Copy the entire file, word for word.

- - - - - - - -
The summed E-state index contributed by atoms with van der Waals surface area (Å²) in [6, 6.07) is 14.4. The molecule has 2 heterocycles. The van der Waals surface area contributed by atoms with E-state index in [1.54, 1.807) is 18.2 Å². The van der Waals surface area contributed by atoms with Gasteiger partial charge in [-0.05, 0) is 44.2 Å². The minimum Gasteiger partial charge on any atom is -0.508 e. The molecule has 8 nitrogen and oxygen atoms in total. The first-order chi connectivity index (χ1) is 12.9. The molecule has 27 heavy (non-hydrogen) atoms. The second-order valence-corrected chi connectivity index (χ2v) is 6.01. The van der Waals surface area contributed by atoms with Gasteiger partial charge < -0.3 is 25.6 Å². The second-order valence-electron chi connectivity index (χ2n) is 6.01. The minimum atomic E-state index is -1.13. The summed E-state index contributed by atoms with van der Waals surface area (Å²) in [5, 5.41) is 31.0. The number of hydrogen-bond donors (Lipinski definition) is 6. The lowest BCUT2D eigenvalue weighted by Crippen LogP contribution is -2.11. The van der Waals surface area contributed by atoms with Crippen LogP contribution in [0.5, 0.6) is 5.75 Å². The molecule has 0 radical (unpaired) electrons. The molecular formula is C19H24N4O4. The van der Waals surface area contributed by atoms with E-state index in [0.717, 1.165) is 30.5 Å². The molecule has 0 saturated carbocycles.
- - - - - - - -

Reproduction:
The summed E-state index contributed by atoms with van der Waals surface area (Å²) in [6, 6.07) is 14.4. The molecule has 2 heterocycles. The van der Waals surface area contributed by atoms with E-state index in [1.54, 1.807) is 18.2 Å². The van der Waals surface area contributed by atoms with Gasteiger partial charge in [-0.05, 0) is 44.2 Å². The minimum Gasteiger partial charge on any atom is -0.508 e. The molecule has 8 nitrogen and oxygen atoms in total. The first-order chi connectivity index (χ1) is 12.9. The molecule has 27 heavy (non-hydrogen) atoms. The second-order valence-corrected chi connectivity index (χ2v) is 6.01. The van der Waals surface area contributed by atoms with Gasteiger partial charge < -0.3 is 25.6 Å². The second-order valence-electron chi connectivity index (χ2n) is 6.01. The minimum atomic E-state index is -1.13. The summed E-state index contributed by atoms with van der Waals surface area (Å²) in [5, 5.41) is 31.0. The number of hydrogen-bond donors (Lipinski definition) is 6. The lowest BCUT2D eigenvalue weighted by Crippen LogP contribution is -2.11. The van der Waals surface area contributed by atoms with Crippen LogP contribution in [0.5, 0.6) is 5.75 Å². The molecule has 0 radical (unpaired) electrons. The molecular formula is C19H24N4O4. The van der Waals surface area contributed by atoms with E-state index in [0.717, 1.165) is 30.5 Å². The molecule has 0 saturated carbocycles.